"WE HAVE THE KIND OF WORLD WE DESERVE!
WHAT ARE WE DOING TO DESERVE A BETTER ONE?"
1952 -- US: Satchel Paige, age 46, becomes the oldest pitcher to complete a major-league baseball game. Paige shutout the Detroit Tigers 1-0 in a 12-inning game.
1955 -- Japan: First World Conference Against Atomic & Hydrogen Bombs held on 10th anniversary of the bombing.
1957 -- US: Eleven activists from the Committee for Nonviolent Action (CNVA) arrested at atomic test proving grounds in Nevada, the first of what eventually becomes many thousands of arrests at the Nevada Test Site.
1958 -- ¶ During this month "Life Magazine" publishes "The Bored, The Bearded & the Beat," an article by Beatster Jack Kerouac.
1966 -- US: Vietnam War peace march up Market Street, Frisco, California.
1967 -- US: Trick or Treat? Indian Claims Commission awards $12.2 million to eight Lakota tribes for 29 million acres (most of the upper Great Plains) taken by fraudulent treaties.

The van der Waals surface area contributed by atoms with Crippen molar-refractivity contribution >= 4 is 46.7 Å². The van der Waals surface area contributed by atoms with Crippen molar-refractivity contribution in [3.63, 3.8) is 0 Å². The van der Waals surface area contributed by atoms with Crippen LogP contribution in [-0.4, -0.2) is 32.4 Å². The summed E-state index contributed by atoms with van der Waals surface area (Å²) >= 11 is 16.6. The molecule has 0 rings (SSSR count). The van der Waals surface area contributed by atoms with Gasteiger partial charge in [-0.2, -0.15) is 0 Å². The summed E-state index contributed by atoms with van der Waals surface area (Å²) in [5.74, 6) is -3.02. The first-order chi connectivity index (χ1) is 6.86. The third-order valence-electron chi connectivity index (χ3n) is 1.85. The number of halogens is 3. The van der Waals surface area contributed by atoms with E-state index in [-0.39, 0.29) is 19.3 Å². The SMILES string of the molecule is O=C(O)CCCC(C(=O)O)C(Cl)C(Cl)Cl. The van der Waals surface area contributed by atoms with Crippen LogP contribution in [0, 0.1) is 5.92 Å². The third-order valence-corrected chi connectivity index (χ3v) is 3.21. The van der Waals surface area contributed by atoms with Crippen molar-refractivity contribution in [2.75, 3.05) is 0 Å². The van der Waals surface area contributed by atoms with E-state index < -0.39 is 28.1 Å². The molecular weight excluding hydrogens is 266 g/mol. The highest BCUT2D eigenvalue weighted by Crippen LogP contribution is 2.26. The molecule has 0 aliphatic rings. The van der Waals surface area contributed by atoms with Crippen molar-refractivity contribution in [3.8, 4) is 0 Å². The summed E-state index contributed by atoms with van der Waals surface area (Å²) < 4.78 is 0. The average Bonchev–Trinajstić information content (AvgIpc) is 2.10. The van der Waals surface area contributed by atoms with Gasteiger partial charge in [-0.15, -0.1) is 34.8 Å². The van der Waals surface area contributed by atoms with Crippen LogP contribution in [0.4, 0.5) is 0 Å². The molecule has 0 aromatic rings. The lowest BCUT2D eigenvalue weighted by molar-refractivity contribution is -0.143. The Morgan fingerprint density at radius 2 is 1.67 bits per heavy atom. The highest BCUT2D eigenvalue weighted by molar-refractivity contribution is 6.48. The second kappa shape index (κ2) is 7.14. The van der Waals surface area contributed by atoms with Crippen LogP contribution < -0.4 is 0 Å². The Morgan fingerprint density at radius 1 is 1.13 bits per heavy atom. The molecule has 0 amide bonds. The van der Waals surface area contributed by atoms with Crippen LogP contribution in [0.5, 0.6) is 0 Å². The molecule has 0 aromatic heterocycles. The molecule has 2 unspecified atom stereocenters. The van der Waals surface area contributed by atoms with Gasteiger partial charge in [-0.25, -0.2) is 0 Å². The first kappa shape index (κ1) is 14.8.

1969 -- Frankfort School theorist Theodor Adorno dies.
ADORNO, Theodor (1903-1969), German philosopher & sociologist of the 'Frankfurt School'. Taught at Frankfurt (1931-33), Oxford (1934-37), Princeton (1938-50), Frankfurt (1950-69).
Author of Dialectic of Enlightenment (1947, with Max Horkheimer), Philosophie der neuen Musik (1949), Minima Moralia (1951), Versuch über Wagner (1952), Dissonanzen (1956), Mahler (1960), Hegel: Three Studies (1963), The Jargon of Authenticity (1964).
1969 -- The Learning Tree, directed by Gordon Parks, Jr., premiers. The film is the first directed by an African-American in modern times. (See 19 September.)